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Ninth Circuit Finds Forest Service Failed to Explain How Project Complied with the Roadless Area Conservation Rule

Ninth Circuit Finds Forest Service Failed to Explain How Project Complied with the Roadless Area Conservation Rule
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By James Purvis

The State of Alaska and Safari Club International (a hunting organization) filed suits under various federal statutes against the Secretary of the Interior, seeking declaratory relief, injunctive relief, and vacatur of portions of the U.S. Fish and Wildlife Service’s (FWS) “Kenai Rule,” which limited certain hunting practices in the Kenai National Wildlife Refuge, even though the State of Alaska had approved them. After the cases were consolidated and environmental organizations intervened, the U.S. District Court entered summary judgment for the FWS. After Alaska and the hunting organization appealed, the Ninth Circuit affirmed. [Los Padres ForestWatch v. U.S. Forest Service, 25 F.4th 649 (9th Cir. 2022).]

Factual and Procedural Background

In 2013, the State of Alaska Board of Game expanded the availability of brown bear hunting permits, extended the brown bear hunting season, increased relevant harvest limits, and approved the taking of brown bears through baiting at registered black bear stations in the Kenai Refuge. The Board of Game also opened a specific area of the Kenai Refuge called the Skilak Wildlife Recreation Area (WRA) to the seasonal hunting of coyotes, lynx, and wolves. The FWS disagreed with these actions and acted to block the Board of Game’s authorization of brown bear baiting at black bear stations in 2013 and 2014. It also closed the Skilak WRA to the newly approved coyote, lynx, and wolf hunting before the season started. In May 2016, it then adopted a rule to codify its ban on baiting of Kenai brown bears and its closing of the Skilak WRA to coyote, wolf, and lynx hunts. Under the National Environmental Policy Act (NEPA), FWS found that the Kenai Rule fit the agency’s categorical exclusion for regulations that maintain permitted levels of use.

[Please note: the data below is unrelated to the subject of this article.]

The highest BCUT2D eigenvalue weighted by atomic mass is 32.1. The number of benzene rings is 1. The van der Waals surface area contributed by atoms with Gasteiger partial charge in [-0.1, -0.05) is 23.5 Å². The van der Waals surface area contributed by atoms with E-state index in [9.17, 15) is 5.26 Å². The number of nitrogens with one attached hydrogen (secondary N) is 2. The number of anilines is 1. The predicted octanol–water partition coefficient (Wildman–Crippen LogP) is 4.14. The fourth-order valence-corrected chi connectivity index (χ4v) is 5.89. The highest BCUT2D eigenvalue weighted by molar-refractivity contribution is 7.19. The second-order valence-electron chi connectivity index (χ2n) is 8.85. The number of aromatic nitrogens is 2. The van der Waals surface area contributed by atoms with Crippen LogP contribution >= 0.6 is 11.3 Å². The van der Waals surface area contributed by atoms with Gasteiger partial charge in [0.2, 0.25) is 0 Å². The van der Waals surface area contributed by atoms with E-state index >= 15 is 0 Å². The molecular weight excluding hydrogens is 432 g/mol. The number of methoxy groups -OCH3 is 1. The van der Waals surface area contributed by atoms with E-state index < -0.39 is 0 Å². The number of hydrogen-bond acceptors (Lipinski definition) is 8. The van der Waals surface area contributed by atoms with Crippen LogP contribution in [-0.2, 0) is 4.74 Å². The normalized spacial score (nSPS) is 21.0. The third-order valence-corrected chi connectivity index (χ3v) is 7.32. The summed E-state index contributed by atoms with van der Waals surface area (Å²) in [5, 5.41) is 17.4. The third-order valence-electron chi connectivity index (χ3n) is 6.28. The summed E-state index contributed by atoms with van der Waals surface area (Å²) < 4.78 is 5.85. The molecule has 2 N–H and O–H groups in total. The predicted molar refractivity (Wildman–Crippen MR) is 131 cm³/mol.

The State of Alaska and Safari Club International separately sued the Secretary of the Interior under the theory that FWS violated the Alaska National Interest Lands Conservation Act (ANILCA), National Wildlife Refuge System Improvement Act of 1997 (Improvement Act), Administrative Procedure Act (APA), and NEPA by enacting the Kenai Rule. The premise of the lawsuits was that the State of Alaska, and not the federal government, has the ultimate regulatory authority over hunting on federal lands in Alaska. The U.S District disagreed and entered summary judgment in favor of FWS. Alaska and Safari Club International then appealed